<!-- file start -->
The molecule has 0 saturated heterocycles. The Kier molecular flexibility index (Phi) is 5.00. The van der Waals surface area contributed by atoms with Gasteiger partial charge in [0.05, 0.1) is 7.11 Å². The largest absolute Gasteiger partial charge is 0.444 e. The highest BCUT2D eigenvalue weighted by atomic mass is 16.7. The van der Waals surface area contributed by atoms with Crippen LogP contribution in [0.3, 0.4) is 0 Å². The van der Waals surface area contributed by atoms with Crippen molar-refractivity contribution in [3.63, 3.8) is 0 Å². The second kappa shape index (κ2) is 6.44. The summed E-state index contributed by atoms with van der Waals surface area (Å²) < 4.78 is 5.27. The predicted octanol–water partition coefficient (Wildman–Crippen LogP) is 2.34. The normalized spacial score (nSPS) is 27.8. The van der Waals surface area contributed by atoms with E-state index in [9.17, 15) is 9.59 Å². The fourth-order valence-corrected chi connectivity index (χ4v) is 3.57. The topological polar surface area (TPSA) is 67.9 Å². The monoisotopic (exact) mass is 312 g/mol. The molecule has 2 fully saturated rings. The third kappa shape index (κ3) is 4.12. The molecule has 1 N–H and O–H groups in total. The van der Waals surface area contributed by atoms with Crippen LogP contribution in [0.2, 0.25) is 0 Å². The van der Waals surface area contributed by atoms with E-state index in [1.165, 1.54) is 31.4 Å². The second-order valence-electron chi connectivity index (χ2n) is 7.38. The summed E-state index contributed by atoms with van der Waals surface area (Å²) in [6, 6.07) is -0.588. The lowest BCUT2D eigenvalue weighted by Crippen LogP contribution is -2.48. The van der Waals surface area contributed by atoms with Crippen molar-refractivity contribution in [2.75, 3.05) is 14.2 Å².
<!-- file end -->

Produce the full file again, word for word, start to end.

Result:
The molecule has 0 saturated heterocycles. The Kier molecular flexibility index (Phi) is 5.00. The van der Waals surface area contributed by atoms with Gasteiger partial charge in [0.05, 0.1) is 7.11 Å². The largest absolute Gasteiger partial charge is 0.444 e. The highest BCUT2D eigenvalue weighted by atomic mass is 16.7. The van der Waals surface area contributed by atoms with Crippen LogP contribution in [0.3, 0.4) is 0 Å². The van der Waals surface area contributed by atoms with Crippen molar-refractivity contribution in [3.63, 3.8) is 0 Å². The second kappa shape index (κ2) is 6.44. The summed E-state index contributed by atoms with van der Waals surface area (Å²) < 4.78 is 5.27. The predicted octanol–water partition coefficient (Wildman–Crippen LogP) is 2.34. The normalized spacial score (nSPS) is 27.8. The van der Waals surface area contributed by atoms with E-state index in [9.17, 15) is 9.59 Å². The fourth-order valence-corrected chi connectivity index (χ4v) is 3.57. The topological polar surface area (TPSA) is 67.9 Å². The monoisotopic (exact) mass is 312 g/mol. The molecule has 2 fully saturated rings. The third kappa shape index (κ3) is 4.12. The molecule has 1 N–H and O–H groups in total. The van der Waals surface area contributed by atoms with Crippen LogP contribution in [0.2, 0.25) is 0 Å². The van der Waals surface area contributed by atoms with E-state index in [1.165, 1.54) is 31.4 Å². The second-order valence-electron chi connectivity index (χ2n) is 7.38. The summed E-state index contributed by atoms with van der Waals surface area (Å²) in [6, 6.07) is -0.588. The lowest BCUT2D eigenvalue weighted by Crippen LogP contribution is -2.48. The van der Waals surface area contributed by atoms with Crippen molar-refractivity contribution in [2.75, 3.05) is 14.2 Å².